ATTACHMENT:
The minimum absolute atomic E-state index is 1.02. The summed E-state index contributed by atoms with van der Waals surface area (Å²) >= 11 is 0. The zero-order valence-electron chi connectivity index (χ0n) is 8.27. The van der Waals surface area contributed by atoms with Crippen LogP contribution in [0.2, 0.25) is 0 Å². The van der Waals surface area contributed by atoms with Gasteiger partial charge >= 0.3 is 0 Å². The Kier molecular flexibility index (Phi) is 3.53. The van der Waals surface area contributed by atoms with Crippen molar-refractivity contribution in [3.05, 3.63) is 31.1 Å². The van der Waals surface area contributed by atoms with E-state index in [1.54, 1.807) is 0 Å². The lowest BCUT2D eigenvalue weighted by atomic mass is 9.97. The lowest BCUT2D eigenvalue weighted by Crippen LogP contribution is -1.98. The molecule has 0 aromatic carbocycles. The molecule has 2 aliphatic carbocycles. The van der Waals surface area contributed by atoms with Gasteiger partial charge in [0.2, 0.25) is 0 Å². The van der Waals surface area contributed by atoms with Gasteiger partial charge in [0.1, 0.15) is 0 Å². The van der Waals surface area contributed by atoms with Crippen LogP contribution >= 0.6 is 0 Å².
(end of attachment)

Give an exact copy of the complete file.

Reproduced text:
The minimum absolute atomic E-state index is 1.02. The summed E-state index contributed by atoms with van der Waals surface area (Å²) >= 11 is 0. The zero-order valence-electron chi connectivity index (χ0n) is 8.27. The van der Waals surface area contributed by atoms with Crippen LogP contribution in [0.2, 0.25) is 0 Å². The van der Waals surface area contributed by atoms with Gasteiger partial charge >= 0.3 is 0 Å². The Kier molecular flexibility index (Phi) is 3.53. The van der Waals surface area contributed by atoms with Crippen molar-refractivity contribution in [3.05, 3.63) is 31.1 Å². The van der Waals surface area contributed by atoms with E-state index in [1.54, 1.807) is 0 Å². The lowest BCUT2D eigenvalue weighted by atomic mass is 9.97. The lowest BCUT2D eigenvalue weighted by Crippen LogP contribution is -1.98. The molecule has 0 aromatic carbocycles. The molecule has 2 aliphatic carbocycles. The van der Waals surface area contributed by atoms with Gasteiger partial charge in [0.2, 0.25) is 0 Å². The van der Waals surface area contributed by atoms with Gasteiger partial charge in [0.1, 0.15) is 0 Å². The van der Waals surface area contributed by atoms with Crippen LogP contribution >= 0.6 is 0 Å².